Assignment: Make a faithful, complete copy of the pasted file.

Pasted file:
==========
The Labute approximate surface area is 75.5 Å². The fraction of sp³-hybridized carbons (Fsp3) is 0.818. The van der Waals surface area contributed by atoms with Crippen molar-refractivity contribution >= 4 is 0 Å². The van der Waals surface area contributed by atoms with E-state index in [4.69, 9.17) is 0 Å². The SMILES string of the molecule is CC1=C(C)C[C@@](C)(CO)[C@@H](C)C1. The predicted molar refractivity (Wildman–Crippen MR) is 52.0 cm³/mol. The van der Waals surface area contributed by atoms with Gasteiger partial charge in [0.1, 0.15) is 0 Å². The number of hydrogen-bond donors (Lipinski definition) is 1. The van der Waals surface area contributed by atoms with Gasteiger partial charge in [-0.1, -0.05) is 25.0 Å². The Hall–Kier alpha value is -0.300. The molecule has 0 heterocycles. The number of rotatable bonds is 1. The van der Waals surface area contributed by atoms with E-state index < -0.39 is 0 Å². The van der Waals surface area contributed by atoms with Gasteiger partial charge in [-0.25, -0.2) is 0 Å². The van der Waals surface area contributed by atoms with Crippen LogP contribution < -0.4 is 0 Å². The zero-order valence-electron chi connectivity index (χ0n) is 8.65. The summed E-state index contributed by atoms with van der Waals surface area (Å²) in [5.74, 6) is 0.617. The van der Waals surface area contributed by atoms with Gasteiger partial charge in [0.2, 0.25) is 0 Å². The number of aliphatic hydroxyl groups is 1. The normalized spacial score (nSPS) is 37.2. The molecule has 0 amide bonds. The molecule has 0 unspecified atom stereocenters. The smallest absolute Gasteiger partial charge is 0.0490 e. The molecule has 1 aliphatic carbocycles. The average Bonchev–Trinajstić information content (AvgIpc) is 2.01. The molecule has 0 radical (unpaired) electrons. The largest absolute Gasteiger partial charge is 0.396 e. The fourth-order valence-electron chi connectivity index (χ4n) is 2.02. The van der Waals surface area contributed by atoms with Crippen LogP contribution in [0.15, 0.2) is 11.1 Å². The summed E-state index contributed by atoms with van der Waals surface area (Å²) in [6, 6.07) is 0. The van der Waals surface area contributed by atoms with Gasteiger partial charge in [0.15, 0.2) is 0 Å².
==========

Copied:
The Labute approximate surface area is 75.5 Å². The fraction of sp³-hybridized carbons (Fsp3) is 0.818. The van der Waals surface area contributed by atoms with Crippen molar-refractivity contribution >= 4 is 0 Å². The van der Waals surface area contributed by atoms with E-state index in [4.69, 9.17) is 0 Å². The SMILES string of the molecule is CC1=C(C)C[C@@](C)(CO)[C@@H](C)C1. The predicted molar refractivity (Wildman–Crippen MR) is 52.0 cm³/mol. The van der Waals surface area contributed by atoms with Gasteiger partial charge in [0.1, 0.15) is 0 Å². The number of hydrogen-bond donors (Lipinski definition) is 1. The van der Waals surface area contributed by atoms with Gasteiger partial charge in [-0.1, -0.05) is 25.0 Å². The Hall–Kier alpha value is -0.300. The molecule has 0 heterocycles. The number of rotatable bonds is 1. The van der Waals surface area contributed by atoms with E-state index < -0.39 is 0 Å². The van der Waals surface area contributed by atoms with Gasteiger partial charge in [-0.25, -0.2) is 0 Å². The van der Waals surface area contributed by atoms with Crippen LogP contribution < -0.4 is 0 Å². The zero-order valence-electron chi connectivity index (χ0n) is 8.65. The summed E-state index contributed by atoms with van der Waals surface area (Å²) in [5.74, 6) is 0.617. The van der Waals surface area contributed by atoms with Gasteiger partial charge in [0.2, 0.25) is 0 Å². The number of aliphatic hydroxyl groups is 1. The normalized spacial score (nSPS) is 37.2. The molecule has 0 amide bonds. The molecule has 0 unspecified atom stereocenters. The smallest absolute Gasteiger partial charge is 0.0490 e. The molecule has 1 aliphatic carbocycles. The average Bonchev–Trinajstić information content (AvgIpc) is 2.01. The molecule has 0 radical (unpaired) electrons. The largest absolute Gasteiger partial charge is 0.396 e. The fourth-order valence-electron chi connectivity index (χ4n) is 2.02. The van der Waals surface area contributed by atoms with Crippen LogP contribution in [0.15, 0.2) is 11.1 Å². The summed E-state index contributed by atoms with van der Waals surface area (Å²) in [6, 6.07) is 0. The van der Waals surface area contributed by atoms with Gasteiger partial charge in [0.15, 0.2) is 0 Å².